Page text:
Europe lagging broadband benefits


This article is part of our special report Broadband: driving recovery?.

Broadband technology is boosting GDP globally – especially in the developing world – but Europe remains the only continent where telecommunications business is running at a loss, according to speakers at the Mobile World Congress.

Speaking at a forum on the future of broadband in Barcelona on 26 February, Indonesian Telecoms Minister Tifatul Sembiring said that – despite concerns in Indonesia about the impact of the financial crisis in the US and Europe – growth in broadband was central to optimism that the country's buoyant economy can be maintained. Indonesia’s economy grew by 6.5% of GDP during 2011.

Broadband can open up the potential of Africa

“When broadband coverage reached 6.5% of the population in Indonesia, this resulted in a twofold increase in sales of 13.5%. Broadband is first and foremost an economic priority,” said Sembiring.

In markets such as Nigeria, where broadband is currently available to only 1% of the population, each 10% increase in usage would create a corresponding 1.2% increase in GDP growth, Edward Deng, vice president of Huawei, told delegates.

“In broadband, the [Indian] government will create ‘anchor’ demand and then there will be serendipitous commercial developments,” said Vijay Kelkar, an economist who chairs the board of the Forum Federations in India and formerly headed the country's Finance Commission.

European broadband costs too low

Europe is the only world region where telecommunications companies are making losses, Luigi Gabardella, a board member of the European Telecommunications Network Operators' federation (ETNO) – told delegates.

He said that although telecommunications companies averaged growth of 10% worldwide last year according to industry estimates, they suffered a corresponding 10% loss in Europe.

Gabardella blamed low prices for European broadband, but he added that problems faced by data overload would soon start to affect even broadband-penetrated markets.

Broadband provision should be liberalised

Finding solutions to this problem offered European companies a chance to discover innovative new solutions for growth, he said.

China views broadband no less strategically than tangible infrastructure projects such as roads and shipping, the country’s former chief negotiator in its accession talks to the World Trade Organisation told the forum.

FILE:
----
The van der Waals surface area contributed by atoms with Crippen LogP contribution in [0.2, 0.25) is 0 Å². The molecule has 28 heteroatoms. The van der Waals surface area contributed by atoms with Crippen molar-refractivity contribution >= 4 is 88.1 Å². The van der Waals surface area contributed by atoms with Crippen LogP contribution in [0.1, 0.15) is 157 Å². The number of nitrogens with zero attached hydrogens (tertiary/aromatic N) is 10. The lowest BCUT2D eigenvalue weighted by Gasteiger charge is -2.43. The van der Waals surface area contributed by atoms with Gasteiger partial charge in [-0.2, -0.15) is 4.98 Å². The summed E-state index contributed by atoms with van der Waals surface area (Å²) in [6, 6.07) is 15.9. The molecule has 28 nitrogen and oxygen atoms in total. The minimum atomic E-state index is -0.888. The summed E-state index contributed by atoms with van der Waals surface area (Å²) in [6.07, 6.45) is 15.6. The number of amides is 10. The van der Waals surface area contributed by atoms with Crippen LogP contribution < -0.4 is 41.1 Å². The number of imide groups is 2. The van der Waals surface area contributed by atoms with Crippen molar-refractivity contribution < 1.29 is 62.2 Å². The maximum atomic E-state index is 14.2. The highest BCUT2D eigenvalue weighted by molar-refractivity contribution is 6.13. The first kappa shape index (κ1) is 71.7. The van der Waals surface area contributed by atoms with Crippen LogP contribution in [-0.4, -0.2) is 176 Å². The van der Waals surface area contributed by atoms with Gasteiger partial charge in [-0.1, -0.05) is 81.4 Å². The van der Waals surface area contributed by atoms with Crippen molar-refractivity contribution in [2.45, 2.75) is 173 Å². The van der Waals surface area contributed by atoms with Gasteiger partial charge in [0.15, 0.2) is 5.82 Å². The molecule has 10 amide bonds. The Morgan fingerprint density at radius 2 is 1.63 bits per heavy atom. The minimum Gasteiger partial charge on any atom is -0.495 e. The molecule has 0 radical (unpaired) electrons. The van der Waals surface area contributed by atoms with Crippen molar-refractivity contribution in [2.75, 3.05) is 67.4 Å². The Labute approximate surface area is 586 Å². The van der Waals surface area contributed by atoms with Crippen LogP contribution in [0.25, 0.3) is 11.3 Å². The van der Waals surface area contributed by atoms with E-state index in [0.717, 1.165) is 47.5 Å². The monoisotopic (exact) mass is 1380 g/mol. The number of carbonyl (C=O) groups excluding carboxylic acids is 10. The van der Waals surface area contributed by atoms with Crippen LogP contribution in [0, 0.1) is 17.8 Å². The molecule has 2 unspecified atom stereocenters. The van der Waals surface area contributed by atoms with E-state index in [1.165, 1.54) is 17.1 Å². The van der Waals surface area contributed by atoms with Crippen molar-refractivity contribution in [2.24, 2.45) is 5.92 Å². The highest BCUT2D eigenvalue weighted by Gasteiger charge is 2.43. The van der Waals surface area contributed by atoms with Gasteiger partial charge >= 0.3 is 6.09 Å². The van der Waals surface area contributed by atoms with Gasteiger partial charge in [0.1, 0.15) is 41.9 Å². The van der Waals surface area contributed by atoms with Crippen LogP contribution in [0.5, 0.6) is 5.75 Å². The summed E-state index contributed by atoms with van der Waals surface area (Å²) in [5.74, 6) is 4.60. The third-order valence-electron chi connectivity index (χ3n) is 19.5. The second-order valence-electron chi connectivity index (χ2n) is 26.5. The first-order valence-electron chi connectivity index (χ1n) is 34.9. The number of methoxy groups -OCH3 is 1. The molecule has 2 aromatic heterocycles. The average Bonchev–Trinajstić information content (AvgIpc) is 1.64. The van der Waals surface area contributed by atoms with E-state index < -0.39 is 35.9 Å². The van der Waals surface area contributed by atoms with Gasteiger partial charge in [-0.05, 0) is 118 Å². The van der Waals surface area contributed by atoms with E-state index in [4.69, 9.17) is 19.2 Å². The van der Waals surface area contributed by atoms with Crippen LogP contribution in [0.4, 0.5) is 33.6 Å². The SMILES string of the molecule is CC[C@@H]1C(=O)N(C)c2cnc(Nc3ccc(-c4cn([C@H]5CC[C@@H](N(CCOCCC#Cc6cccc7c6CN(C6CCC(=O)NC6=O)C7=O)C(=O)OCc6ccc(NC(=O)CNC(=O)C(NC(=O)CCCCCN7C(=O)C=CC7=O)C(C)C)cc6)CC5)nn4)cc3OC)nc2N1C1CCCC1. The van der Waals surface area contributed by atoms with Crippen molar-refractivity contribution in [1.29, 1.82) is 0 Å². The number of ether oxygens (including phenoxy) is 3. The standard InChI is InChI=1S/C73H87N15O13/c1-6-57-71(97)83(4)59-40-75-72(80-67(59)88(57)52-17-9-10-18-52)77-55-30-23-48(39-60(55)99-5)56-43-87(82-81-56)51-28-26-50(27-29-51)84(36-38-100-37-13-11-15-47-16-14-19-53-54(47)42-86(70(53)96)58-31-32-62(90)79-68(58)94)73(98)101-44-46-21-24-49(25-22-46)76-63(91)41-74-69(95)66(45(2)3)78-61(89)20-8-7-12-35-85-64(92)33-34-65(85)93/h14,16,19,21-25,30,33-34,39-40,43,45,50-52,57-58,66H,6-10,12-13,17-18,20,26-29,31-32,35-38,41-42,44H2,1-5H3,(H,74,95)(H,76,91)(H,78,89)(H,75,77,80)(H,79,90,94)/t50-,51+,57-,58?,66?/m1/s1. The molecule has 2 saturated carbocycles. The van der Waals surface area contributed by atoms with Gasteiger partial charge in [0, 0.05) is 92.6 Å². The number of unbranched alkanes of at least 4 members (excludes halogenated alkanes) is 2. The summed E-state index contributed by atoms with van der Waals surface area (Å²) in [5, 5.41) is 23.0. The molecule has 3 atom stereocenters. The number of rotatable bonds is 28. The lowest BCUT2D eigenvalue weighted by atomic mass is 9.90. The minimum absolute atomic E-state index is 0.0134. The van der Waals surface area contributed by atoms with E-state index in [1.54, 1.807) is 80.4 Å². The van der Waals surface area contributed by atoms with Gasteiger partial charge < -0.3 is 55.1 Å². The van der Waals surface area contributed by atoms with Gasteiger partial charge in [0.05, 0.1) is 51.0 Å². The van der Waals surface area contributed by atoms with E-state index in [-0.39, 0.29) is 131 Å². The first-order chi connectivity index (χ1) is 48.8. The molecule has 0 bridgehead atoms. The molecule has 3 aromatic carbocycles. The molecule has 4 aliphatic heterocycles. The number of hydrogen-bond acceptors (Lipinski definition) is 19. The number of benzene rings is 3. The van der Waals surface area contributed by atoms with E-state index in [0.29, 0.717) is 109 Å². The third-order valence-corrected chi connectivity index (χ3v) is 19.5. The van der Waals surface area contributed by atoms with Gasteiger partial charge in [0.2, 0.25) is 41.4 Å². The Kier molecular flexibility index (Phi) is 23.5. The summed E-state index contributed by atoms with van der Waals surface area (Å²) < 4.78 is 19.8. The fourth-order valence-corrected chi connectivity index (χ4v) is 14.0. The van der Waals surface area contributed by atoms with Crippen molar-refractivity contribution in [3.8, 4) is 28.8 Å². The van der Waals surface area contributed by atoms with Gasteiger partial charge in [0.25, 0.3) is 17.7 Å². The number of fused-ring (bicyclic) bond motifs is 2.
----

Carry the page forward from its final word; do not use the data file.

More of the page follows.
Long Yongtu, who is now a member of the influential Chinese think tank Boao Forum for Asia, said the Chinese government was committing $300 billion to broadband over the next five years because of the benefits to the poor through improvement to health, education and “social harmony”.

He added that trade policy on broadband provision should be liberalised within the ambit of the World Trade Organisation.

The extension of broadband across Australia will contribute to the country overtaking the UK’s GDP by 2027, when the island’s population will still be half that of the UK, Tim Williams, an Australia-based policy advisor for consultancy Arup, told the forum.

Williams said: “The Australians have recognised the value of the digital revolution: not simply to their economy but to healthcare, the education system and public service transformation at large.” Though he added that the country’s Asian location would also be a contributing factor. “Broadband is about creating demand, local and global coming together... the developing world is taking broadband by the scruff of its neck,” concluded Williams.

“The [Indonesian] government realises that there are still areas that need work [on broadband] but has created a regulatory environment for economic growth. We are on the right track for broadband in all sectors and we are looking for an impact not only on the economy but also in lifestyle changes,” said Tifatul Sembiring, the Indonesian minister of telecommunications.

Changes to the Chinese government set to follow the Communist Party's national congress in autumn this year will have little impact on the country's commitment to broadband provision, Lifang Chen, the head of global public affairs and communication at Huawei told EURACTIV after the forum. “There may however be some slight differences in the manner of achieving mass broadband coverage, with more scope for private sector involvement,” Chen added.

Although 70% of the developing world has access to the internet, not all is through broadband networks, which enable faster and high-volume access.

However, broadband has spread rapidly in wealthier countries, and it is in the developed world that both internet access and broadband remain elusive. Only 9% in Africa have internet access, of whom fewer than 2% use broadband.

The lower economic base of the developing world enables huge commercial strides to be achieved once broadband is installed, a ratio which the West finds difficult to emulate.

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